WASHINGTON (AP) — American consumers were feeling more confident again this month, good news for the U.S. economy.
The Conference Board, a business research group, said Tuesday that its consumer confidence index rose again to 103 in September after surging in August to 101.3. The September reading was the highest since January. Economists had expected the index to fall this month.
Consumers' assessment of present economic conditions hit the highest level in eight years. More than 25 percent of Americans said jobs were plentiful, highest share since September 2007.
Expectations for the future fell slightly. Compared to August, however, a bigger share of Americans said they were planning to buy cars and homes over the next six months.
The U.S. economy is looking healthy. Economic growth came in at a 3.9 percent annual rate from April through June, and unemployment has dropped to a seven-year low 5.1 percent.
But worries about an economic slowdown in China and other emerging markets have rattled financial markets.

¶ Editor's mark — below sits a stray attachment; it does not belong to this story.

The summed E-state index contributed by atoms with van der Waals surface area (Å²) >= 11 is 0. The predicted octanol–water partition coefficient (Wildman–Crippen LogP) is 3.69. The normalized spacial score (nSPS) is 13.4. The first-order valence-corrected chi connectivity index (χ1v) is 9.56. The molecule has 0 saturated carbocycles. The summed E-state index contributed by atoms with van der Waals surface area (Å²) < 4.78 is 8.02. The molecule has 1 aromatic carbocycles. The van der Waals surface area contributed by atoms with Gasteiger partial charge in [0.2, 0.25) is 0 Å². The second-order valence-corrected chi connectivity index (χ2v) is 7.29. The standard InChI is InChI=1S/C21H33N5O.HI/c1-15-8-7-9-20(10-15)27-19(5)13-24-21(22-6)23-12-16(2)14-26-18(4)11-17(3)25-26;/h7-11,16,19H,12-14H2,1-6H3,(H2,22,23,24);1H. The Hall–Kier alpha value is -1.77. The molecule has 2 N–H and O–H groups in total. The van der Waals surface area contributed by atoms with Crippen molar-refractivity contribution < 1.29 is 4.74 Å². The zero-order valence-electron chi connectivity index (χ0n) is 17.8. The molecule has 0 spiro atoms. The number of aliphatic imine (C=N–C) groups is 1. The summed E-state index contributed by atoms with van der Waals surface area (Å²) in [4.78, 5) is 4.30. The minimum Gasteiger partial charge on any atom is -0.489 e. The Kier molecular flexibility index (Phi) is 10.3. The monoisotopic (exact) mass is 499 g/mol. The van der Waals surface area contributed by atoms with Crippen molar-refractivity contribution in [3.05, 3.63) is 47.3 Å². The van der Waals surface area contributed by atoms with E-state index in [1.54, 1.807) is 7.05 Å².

"The surprising improvement in confidence suggests that the recent international turbulence has had little impact on consumers' domestic confidence," economist Bricklin Dwyer of BNP Paribas wrote in a research note. "We expect consumption to continue to expand at a solid pace throughout the end of 2015."
Consumer spending accounts for about 70 percent of U.S. economic activity.
Still, another gauge of consumers' spirits — the University of Michigan's consumer sentiment index — fell this month to the lowest level in almost a year. Richard Curtin, chief economist for the Michigan survey, blamed the drop on worries that troubles overseas will hurt hiring and wages in the United States.